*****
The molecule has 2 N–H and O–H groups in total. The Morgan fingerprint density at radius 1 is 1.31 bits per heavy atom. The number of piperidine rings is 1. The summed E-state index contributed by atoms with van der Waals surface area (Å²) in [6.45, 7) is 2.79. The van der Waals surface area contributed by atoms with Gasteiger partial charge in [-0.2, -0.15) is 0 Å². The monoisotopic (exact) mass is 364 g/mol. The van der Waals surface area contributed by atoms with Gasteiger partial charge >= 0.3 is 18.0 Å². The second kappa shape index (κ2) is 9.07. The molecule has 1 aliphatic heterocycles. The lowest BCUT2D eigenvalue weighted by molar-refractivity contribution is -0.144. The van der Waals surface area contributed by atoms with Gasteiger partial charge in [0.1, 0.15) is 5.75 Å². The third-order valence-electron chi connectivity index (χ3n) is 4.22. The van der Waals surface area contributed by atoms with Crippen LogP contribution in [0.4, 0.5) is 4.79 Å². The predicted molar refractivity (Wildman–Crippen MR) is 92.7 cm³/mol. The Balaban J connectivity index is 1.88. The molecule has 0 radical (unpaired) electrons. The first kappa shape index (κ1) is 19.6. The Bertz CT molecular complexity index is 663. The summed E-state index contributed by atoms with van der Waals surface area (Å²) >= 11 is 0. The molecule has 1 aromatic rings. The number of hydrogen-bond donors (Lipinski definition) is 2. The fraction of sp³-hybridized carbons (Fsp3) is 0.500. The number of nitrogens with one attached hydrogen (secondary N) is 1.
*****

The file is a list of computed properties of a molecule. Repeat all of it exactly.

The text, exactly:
The molecule has 2 N–H and O–H groups in total. The Morgan fingerprint density at radius 1 is 1.31 bits per heavy atom. The number of piperidine rings is 1. The summed E-state index contributed by atoms with van der Waals surface area (Å²) in [6.45, 7) is 2.79. The van der Waals surface area contributed by atoms with Gasteiger partial charge in [-0.2, -0.15) is 0 Å². The monoisotopic (exact) mass is 364 g/mol. The van der Waals surface area contributed by atoms with Gasteiger partial charge >= 0.3 is 18.0 Å². The second kappa shape index (κ2) is 9.07. The molecule has 1 aliphatic heterocycles. The lowest BCUT2D eigenvalue weighted by molar-refractivity contribution is -0.144. The van der Waals surface area contributed by atoms with Gasteiger partial charge in [0.1, 0.15) is 5.75 Å². The third-order valence-electron chi connectivity index (χ3n) is 4.22. The van der Waals surface area contributed by atoms with Crippen LogP contribution in [0.4, 0.5) is 4.79 Å². The predicted molar refractivity (Wildman–Crippen MR) is 92.7 cm³/mol. The Balaban J connectivity index is 1.88. The molecule has 0 radical (unpaired) electrons. The first kappa shape index (κ1) is 19.6. The Bertz CT molecular complexity index is 663. The summed E-state index contributed by atoms with van der Waals surface area (Å²) >= 11 is 0. The molecule has 1 aromatic rings. The number of hydrogen-bond donors (Lipinski definition) is 2. The fraction of sp³-hybridized carbons (Fsp3) is 0.500. The number of nitrogens with one attached hydrogen (secondary N) is 1.